Glyphosate vs access to environmental information: 0 - 1
On Monday, 13 May 2019, a jury in Oakland, near San Francisco, awarded $ 2 billion to the Pilliod couple, both suffering from non-Hodgkin's lymphoma, as "punitive" damages intended to punish Monsanto.
The jury found that exposure to Roundup caused the Pilliods’ cancer and that Monsanto had failed in its obligation to prevent this serious health hazard. Most importantly, the jury also acknowledged that Monsanto acted with malice, oppressively or fraudulently and should be punished for its behaviour. Information on the dangerousness of the product is the basis of this conviction.
Bayer, the buyer of the Monsanto company, intends to appeal while continuing to assert that Roundup and its active ingredient, glyphosate, are safe for human health. The German chemical company insists that, since its market launch in the mid-1970s, no regulator in the world has concluded that glyphosate is dangerous and puts forward "800 rigorous studies" on its effects.
However, this rhetoric seems to fall on deaf ears since, at the end of April, Bayer was facing 13,400 lawsuits related to glyphosate in the United States alone.
On the other side of the Atlantic, still related to glyphosate, the General Court of the European Union on 7 March 2019, ruled in principle that it is setting aside the decisions of EFSA, the European Food Safety Authority, denying public access to toxicity and carcinogenicity studies on the active ingredient glyphosate.
In fact, EFSA refused access in particular on the grounds that access to parts of these studies was not necessary to verify the scientific risk assessment carried out in accordance with the regulation on the bringing to the market of plant protection products.
The applicants then brought an action before the General Court at the Court of Justice of the European Union to have the decisions of refusal set aside.
The General Court first of all reminds us that the presumption that the disclosure of information "relating to emissions into the environment", with the exception of those relating to investigations, is deemed to be of greater public interest than the interest arising from the protection of the commercial interests of a particular natural person or legal entity, so that the protection of those commercial interests cannot be opposed to the disclosure of such information. This implies that an institution of the European Union, when receiving a request for access to a document, cannot justify its refusal to disclose it on the basis of the exception relating to the protection of the commercial interests of a particular natural person or legal entity, where the information contained in that document constitutes information "relating to emissions into the environment".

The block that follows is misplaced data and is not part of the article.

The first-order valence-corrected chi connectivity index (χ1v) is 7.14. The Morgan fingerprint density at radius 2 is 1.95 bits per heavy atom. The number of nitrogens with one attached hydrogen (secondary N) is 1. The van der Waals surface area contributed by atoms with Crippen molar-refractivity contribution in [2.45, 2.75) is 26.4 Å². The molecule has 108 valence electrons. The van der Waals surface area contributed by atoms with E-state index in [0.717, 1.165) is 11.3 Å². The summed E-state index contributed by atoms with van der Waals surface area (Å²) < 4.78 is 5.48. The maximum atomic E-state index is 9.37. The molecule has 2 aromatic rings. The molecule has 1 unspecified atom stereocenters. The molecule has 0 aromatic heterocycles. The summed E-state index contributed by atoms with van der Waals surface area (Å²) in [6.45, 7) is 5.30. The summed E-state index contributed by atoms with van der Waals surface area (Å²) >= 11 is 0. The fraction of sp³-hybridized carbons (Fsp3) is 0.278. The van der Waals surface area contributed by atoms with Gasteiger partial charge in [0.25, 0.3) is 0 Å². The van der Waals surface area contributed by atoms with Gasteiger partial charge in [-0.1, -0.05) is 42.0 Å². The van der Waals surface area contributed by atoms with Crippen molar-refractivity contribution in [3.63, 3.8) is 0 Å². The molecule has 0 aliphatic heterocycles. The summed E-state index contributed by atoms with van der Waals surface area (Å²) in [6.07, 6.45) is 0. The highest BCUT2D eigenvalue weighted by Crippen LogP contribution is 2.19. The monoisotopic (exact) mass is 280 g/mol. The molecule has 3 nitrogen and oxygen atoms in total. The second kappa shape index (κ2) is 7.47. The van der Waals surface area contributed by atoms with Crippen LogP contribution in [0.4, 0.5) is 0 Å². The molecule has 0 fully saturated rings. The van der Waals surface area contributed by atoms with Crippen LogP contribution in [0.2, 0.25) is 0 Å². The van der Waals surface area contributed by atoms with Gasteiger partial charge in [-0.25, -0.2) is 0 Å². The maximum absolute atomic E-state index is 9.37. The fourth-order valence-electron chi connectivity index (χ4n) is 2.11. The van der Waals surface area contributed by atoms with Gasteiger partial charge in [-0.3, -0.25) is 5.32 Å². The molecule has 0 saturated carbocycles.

Next, the General Court examines the nature of the information contained in the studies requested to determine whether those studies constitute information "relating to emissions into the environment" within the meaning of the Aarhus Regulation.
The General Court considers that an active ingredient contained in plant protection products, such as glyphosate, is, in the context of its normal use, intended to be released into the environment because of its very function and therefore its foreseeable emissions cannot be considered as purely hypothetical. In any case, glyphosate emissions cannot be qualified as only predictable emissions. In fact, the requested studies were part of the case file for renewal of the approval of the active ingredient glyphosate.
In that regard, the General Court notes that glyphosate was registered as an active ingredient as of 1 July 2002. Since that date, glyphosate has been approved in the Member States and has actually been used in plant protection products. Glyphosate is one of the most commonly used herbicides in the European Union. The emissions of glyphosate into the environment are therefore real. This active ingredient is in particular present as residue in plants, water and food. Therefore, the requested studies are studies aimed to establish the carcinogenicity or toxicity of an active ingredient that is actually present in the environment.
The General Court concludes that EFSA cannot uphold that the requested studies do not relate to actual emissions or the effects of actual emissions.
As regards to EFSA's argument that a link with emissions into the environment would not be sufficient for these studies to be covered by the Aarhus Regulation, the General Court notes that it follows from case-law of the European Court of Justice that the concept of "information relating to emissions into the environment", within the meaning of the Aarhus Regulation, is not limited to information allowing the assessment of emissions as such but also includes information on the impact of these emissions.
Therefore, the public must have access not only to information on emissions as such, but also to information on the more or less long-term consequences of these emissions on the state of the environment, such as the effects of such emissions on non-target organisms. In fact, the public interest in accessing information about emissions into the environment is precisely to know not only what is, or will be in a predictable manner, when released into the environment, but also to understand how the environment is likely to be affected by the emissions in question.
Photo: Marco Verch | Creative Common License | https://creativecommons.org/licenses/by/2.0